RBI leaders for 2014 tend to be Box-Toppers points leaders—but not always (such as NL RBI leader Adrian Gonzalez)

Leaders in runs batted in generally did well in Box-Toppers points, especially RBI leaders in the American League.

However, the overall leader in RBIs, Adrian Gonzalez of the Dodgers, who drove in 116 runs, had one of the lower Box-Toppers point totals among RBI leaders—Gonzalez had 7.2 Box-Toppers points, ranking just outside the top 100 among all players in 101st place. He ranked 10th among NL batters.

Of the top 20 RBI leaders (listed in the chart below), 13 were among the top 100 players in Box-Toppers points. In the AL, eight of the 10 RBI leaders were among the top 100 players in Box-Toppers rankings. However, in the National League, only five of the 10 leaders were among Box-Toppers’ top 100 players for 2014.

In fact, the 10 AL RBI leaders had higher average RBIs, Box-Toppers point totals and Box-Toppers player rankings than the 10 NL RBI leaders:

• Average RBIs: The 10 AL leaders had an average of 104.3 RBIs. The 10 NL leaders averaged 96.5.

• Average Box-Toppers points: The 10 AL leaders had an average of 9.4 Box-Toppers points. The 10 NL leaders averaged more than two points lower—7.2.

• Average Box-Toppers player ranking: The 10 AL leaders had an average rank of 74th place. The 10 NL leaders averaged 112th place.

So while more RBIs generally translate into more Box-Toppers points, in specific cases there are many exceptions to that rule:

• The NL leader among batters in Box-Toppers points (11.6), Troy Tulowitzki of the Rockies, had only 52 RBIs.

• Buster Posey of the Giants, who had the highest Box-Toppers point total (8.5) of any player on the top 10 NL RBI list, had 89 RBIs, tied for ninth-most. (Posey ranked second among NL batters in Box-Toppers points.)

• Jose Abreu of the White Sox had the most Box-Toppers points of any batter in either league (15.5), ranking 14th among all players. However, Abreu ranked fourth in RBIs among AL players with 107.

• Mike Trout of the Angels led the AL in RBIs with 111. He had 8.5 Box-Toppers points, ranking seventh among AL batters and 78th among all players. (Trout won the AL Most Valuable Player Award.)

The lowest-ranked player in Box-Toppers points among the 20 RBI leaders listed below is Matt Kemp of the Dodgers. Kemp had 89 RBIs, tied for ninth among NL players. Kemp had 5.0 Box-Toppers points, ranking 193rd among all players.

Box-Toppers points are a measure of how much a player provides key contributions to his team’s wins. Specifically, Box-Toppers tracks who most helps their team win the most games. Using standard box score statistics, Box-Toppers uses a simple formula to determine a Player of the Game for each Major League Baseball game played. That player is the person who contributed most to his team’s win. In regular season games, players earn 1.0 Box-Toppers point for being named Player of the Game and can earn bonus points for being Player of the Day or top player or batter in their league for the day.

How RBI leaders fared in Box-Toppers points

Here are runs batted in leaders for the American League (left) and the National League (right) with their Box-Toppers point total (BTP) for the 2014 season and their rank in Box-Toppers points among all players (BTP rank).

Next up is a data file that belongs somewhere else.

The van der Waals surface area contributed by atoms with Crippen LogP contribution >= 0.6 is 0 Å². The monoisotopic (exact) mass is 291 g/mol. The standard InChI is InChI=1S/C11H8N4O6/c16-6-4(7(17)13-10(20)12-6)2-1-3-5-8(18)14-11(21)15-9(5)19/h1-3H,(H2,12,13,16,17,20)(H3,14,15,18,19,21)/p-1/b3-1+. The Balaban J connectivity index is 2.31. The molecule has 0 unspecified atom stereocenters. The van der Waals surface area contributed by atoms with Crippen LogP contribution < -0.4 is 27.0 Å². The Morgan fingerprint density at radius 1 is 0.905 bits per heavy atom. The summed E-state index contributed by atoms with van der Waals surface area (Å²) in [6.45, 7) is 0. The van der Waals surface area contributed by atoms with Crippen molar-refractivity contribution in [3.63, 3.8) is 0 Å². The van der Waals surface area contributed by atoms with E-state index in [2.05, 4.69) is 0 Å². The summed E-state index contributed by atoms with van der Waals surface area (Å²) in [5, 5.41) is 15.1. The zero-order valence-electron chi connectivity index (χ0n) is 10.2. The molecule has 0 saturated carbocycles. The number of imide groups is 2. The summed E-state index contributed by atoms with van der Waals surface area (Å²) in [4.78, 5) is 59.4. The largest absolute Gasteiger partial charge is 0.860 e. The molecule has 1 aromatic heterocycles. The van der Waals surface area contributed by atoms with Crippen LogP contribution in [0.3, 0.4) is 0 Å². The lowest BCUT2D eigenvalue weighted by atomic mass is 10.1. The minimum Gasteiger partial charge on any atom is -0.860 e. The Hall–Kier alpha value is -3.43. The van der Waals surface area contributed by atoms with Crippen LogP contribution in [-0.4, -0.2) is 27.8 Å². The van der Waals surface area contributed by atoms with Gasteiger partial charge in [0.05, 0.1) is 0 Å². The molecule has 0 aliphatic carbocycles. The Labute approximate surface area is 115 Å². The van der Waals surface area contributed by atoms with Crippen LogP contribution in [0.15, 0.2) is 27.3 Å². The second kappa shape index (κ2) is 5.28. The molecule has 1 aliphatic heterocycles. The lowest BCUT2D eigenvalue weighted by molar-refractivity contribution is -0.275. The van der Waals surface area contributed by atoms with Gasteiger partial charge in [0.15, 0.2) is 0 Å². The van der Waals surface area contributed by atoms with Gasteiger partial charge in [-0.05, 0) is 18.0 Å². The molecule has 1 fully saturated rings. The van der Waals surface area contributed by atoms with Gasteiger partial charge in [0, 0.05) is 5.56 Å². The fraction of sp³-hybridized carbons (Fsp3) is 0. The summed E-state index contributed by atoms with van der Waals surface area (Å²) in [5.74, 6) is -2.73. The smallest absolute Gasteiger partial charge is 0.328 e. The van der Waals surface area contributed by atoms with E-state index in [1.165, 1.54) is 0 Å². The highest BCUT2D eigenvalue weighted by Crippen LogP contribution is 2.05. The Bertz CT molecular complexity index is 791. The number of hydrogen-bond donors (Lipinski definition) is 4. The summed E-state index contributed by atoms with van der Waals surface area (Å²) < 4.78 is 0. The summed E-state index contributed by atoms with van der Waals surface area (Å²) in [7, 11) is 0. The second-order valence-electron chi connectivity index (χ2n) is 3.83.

Rank AL leaders Team Pos RBI BTP BTP

NL leaders Team Pos RBI BTP BTP
1 Mike Trout Angels cf 111 8.5 78 Adrian Gonzalez Dodgers 1b 116 7.2 101
2 Miguel Cabrera Tigers 1b 109 12.5 28 Giancarlo Stanton Marlins rf 109 6.7 130
3 Nelson Cruz Orioles dh lf 108 8.5 77 Justin Upton Braves lf cf 102 8.2 80
4 Jose Abreu White Sox 1b 107 15.5 14 Ryan Howard Phillies 1b 95 7.2 102
5 Albert Pujols Angels dh 1b 105 7.5 98 Lucas Duda Mets 1b 92 8.5 79
6 David Ortiz Red Sox dh 104 7.0 105 *Adam LaRoche Nationals 1b 92 8.2 81
7 Jose Bautista Blue Jays rf cf 103 6.5 139 Ian Desmond Nationals ss 91 5.2 183
8 Yoenis Cespedes A’s/Red Sox lf 100 8.0 86 Matt Holliday Cardinals lf 90 7.5 97
9 Josh Donaldson Athletics 3b 98 10.5 53 Buster Posey Giants ca 89 8.5 76
10 *Edwin Encarnacion Blue Jays 1b dh lf 98 9.5 63 *Matt Kemp Dodgers lf rf 89 5.0 193

* Indicates the player was tied in RBIs with a player listed above them in rankings. In cases of ties, players are listed in order of their Box-Toppers point total for the season.

More on how 2014 stat leaders fared in Box-Toppers points:

Batting average leaders

In 2014, batting average leaders had low Box-Toppers point totals. Why? They came from losing teams, did not hit for power and were not often integral in their team’s (few) wins.

ERA leaders

Clayton Kershaw had a dominating lead among pitchers in earned run average and a dominating lead in Box-Toppers points. The top three pitchers in ERA in both leagues are among Box-Toppers’ top 10 overall players.

Home run leaders

Most home run leaders in 2014 also ranked high among batters in Box-Toppers points.

Wins leaders

Wins leaders—Clayton Kershaw and Corey Kluber—also led their leagues in Box-Toppers points. Also, pitchers like Kershaw and Kluber had more Box-Toppers points than wins, indicating their wins were more sincere and deserved than players whose wins outnumbered their Box-Toppers point total.

RBI leaders

In general, more RBIs translate into more Box-Toppers points. But in specific cases, some players among RBI leaders—such as NL leader Adrian Gonzalez of the Dodgers—were not among Box-Toppers points leaders.

Strikeout leaders

The top four pitchers who led each league in strikeouts were among the Box-Toppers’ top 10 players for 2014.